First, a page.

By Dana Burke
Imagine being the only 10-year-old on your block without a Razor scooter in 2000. This is how I felt a few weeks ago in a room of twelve people all on Tinder.
Everyone’s eyes were fixed on their phones, thumbs swiping left and right, chuckling as they shared cheesy pick-up lines being sent to them through the app.
“Dana, just make an account,” one of my girl friends groaned as I incessantly complained about feeling left out.
“I have a boyfriend,” I quickly shot back. “I have no interest in meeting new people or getting hit on by creeps.”
Then, one of my guy friends spoke up to share his latest sent message to one very lucky lady. “Will you be my Tinderella?” he said proudly.
And then it all became clear. Tinder, the matchmaking device that is gaining popularity among twenty-somethings both nationally and at the University of Florida, is not a legitimate way to date.
Connected to your Facebook account, the mobile application shares your first name, age, location, common interests, mutual friends and a few photos to your potential matches. Swipe right if you like what you see, swipe left if you don’t. If you both show interest, you’ve made a match and are free to chat.
While I watched my friends, both guys and girls, mindlessly flip through their potential mates, it was more of a pastime than a real pursuit. The girls complained all their matches were ugly or weird, while the guys swiped right for every girl, desperate to get a hookup.
Since I don’t have the app myself, I reached out to a few friends who use it regularly to get their take on its usefulness when it comes to dating.
Alyssa Klein, a 22-year-old UF student, has been using the app since the summer.
“At first I took my time looking at everyone, but then after a while you’re swiping left like crazy,” she said. “It’s like, ‘ew, ew, ew, no, no, no, next, next, next.’”
For her, Tinder is like Candy Crush, just another way to pass the time when there’s nothing better to do.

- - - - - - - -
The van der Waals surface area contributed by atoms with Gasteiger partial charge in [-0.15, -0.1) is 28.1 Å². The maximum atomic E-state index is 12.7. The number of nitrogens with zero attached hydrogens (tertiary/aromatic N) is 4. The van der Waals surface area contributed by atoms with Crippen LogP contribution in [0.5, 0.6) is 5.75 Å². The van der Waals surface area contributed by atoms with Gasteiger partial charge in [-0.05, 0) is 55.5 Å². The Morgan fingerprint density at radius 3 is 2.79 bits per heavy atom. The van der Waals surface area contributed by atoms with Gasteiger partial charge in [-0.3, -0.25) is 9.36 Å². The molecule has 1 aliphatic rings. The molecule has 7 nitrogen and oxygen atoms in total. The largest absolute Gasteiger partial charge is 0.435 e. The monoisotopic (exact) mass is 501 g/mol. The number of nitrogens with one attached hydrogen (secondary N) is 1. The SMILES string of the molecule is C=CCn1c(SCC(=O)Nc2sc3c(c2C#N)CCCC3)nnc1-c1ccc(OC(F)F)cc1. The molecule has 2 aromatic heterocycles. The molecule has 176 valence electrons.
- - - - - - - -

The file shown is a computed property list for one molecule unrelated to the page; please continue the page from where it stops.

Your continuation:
“Tinder says, ‘do you want to keep playing,’ so the fact that they advertise it as a game makes it seem less demeaning than online dating,” she explained.
She usually waits for the guy to message her, but has never actually gone out with any of her matches. She came close once, but backed out at the last minute.
“I pretty much use it as a ‘hot-or-not’ app with no intentions of meeting up with anyone, but it’s still pretty fun,” she said. “If it was serious, you would be able to fill out fields of information about yourself.”
Another friend, Peter Conrad, uses the app daily. Despite getting girls to send naked pictures, sexts and phone numbers, he says his Tinder experience has been kind of a let down.
However, he did meet one girl through the app that he legitimately liked. They texted for about a month and had conversations about everything from Marxist social theory to the history of folk.
“There was definitely a ton of chemistry, but after failing to meet up a few times, I sort of gave up and distanced myself because it was getting too emotionally intense for someone I’ve never met,” he said.
…And another Tinder match bites the dust.
Let’s be real: In a college environment where hookup culture reigns supreme, chances are you’re not going to find you’re next great love through an app that’s based on superficialities.
That’s not to say everyone on Tinder is anti-relationship. Tinder’s own C.E.O., Sean Rad, met his girlfriend through the free app, according to a Vanity Fair article. But from what I’ve gathered, most people are looking for short-term flings rather than long-term romance.
If you don’t believe me, just check out some of the screenshots from TinderLines.com below to see just how creepy and forward people are on the app. (And yes, there is a whole website dedicated to Tinder pick-up lines. If that doesn’t prove my point, I’m not sure what will.)